It is at this stage that the three judges negotiate…when they review the work they will either quickly come to a consensus about the winners, or they will negotiate and the stronger wills may prevail. The winning work will be the one that all three judges can live with – it may not be their personal preference, but if all three have a different preference, they have to compromise. Most experienced judges are used to doing this and don’t find it difficult. Only occasionally do you get a judge who tries to coerce the other judges into thinking their way.  Once the winners are chosen, the remainder of the work will be given VHC, HC or commended, or no award at all, as the judges wish.

Something that is often a puzzle to relatively inexperienced members, is that a picture that received a score of 14 may not end up amongst the winners and a picture that scored 12 might…this is because the judges will score initially on content and impact…when they get to see the work close up (and this especially applies to prints), they may see a fault that had not been noticed before, or just find the work doesn’t have lasting appeal, leading them to discard the work at this stage and choose something that received a lower score but looks better or whose impact is more enduring on close-up appraisal.

The audience point of view


The audience can see how higher level competitions (regional, nationals, internationals) work.  Almost all higher levels competitions run this way.

The judges can get through a lot more work on the night. PI and prints can be judged the same evening/day.

The system is thought to be fairer and more balanced.


There is no feedback given about the unsuccessful images…only the awarded images receive comments afterwards.

It’s not the best of entertainment.


There is a school of thought that says that images entered into our annuals should have been seen beforehand by club judges or at an internal appraisal night, allowing sufficient feedback to the individual photographers on their work. Work that is newly entered into the annual can afterwards be entered into quarterlies or appraisals to gain feedback, so, there are plenty of times when appraisal can be given outside of the annual judging.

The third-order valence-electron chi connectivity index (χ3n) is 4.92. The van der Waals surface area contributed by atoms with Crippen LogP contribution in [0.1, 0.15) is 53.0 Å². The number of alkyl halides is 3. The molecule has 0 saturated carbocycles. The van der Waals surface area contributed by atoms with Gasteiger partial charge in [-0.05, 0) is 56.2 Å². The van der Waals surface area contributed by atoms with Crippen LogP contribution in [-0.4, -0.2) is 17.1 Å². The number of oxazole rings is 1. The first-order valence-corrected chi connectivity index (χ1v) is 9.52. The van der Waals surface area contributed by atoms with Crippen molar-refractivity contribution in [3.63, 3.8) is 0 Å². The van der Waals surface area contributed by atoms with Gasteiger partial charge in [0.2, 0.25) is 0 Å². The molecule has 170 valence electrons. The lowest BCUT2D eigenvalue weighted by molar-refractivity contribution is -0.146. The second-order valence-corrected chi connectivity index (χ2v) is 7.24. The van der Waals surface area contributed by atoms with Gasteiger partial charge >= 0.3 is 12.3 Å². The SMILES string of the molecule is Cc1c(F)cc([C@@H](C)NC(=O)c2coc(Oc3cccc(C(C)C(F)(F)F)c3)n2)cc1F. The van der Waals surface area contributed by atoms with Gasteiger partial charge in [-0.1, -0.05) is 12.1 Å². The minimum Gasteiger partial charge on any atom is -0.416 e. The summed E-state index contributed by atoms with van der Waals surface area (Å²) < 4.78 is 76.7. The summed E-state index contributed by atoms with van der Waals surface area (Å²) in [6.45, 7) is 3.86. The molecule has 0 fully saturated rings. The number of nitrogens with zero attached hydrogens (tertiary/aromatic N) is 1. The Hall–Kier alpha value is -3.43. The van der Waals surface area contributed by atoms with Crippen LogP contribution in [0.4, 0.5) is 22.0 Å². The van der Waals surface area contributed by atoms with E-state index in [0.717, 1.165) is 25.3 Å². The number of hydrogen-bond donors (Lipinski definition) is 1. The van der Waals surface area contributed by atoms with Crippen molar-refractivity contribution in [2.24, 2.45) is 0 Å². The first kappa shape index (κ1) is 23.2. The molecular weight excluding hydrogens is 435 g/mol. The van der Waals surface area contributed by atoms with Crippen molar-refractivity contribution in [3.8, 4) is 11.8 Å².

The scoring machine system does enable a huge through-put in an evening. Without it, we would probably return to the former system of having one judge for the PI and one judge a different night for the prints….though in our case it would have been a bit of an insult to ask a judge to come any distance to judge our 24 print entry this year. In the case of the projected images, we would have had to limit the number of entries as there were about double the amount a single judge should be asked to comment on in an evening.

As far as the audience is concerned, the three judge system does lead to pauses during the evening whilst the judges are conferring and that maybe doesn’t make for a very entertaining evening. Some clubs do their annual judging outside of a club meeting, maybe on a Saturday or a different day of the week, with only the competitions team present and this could be an alternative for us.

It would be interesting to get some feedback from our club members as to how they would prefer the annuals to work. Please click on “leave a comment” below and don’t forget to sign in if you are already a Blog member so your comment won’t have to go through Mike or me to be moderated before appearing on site.

Chris Widdall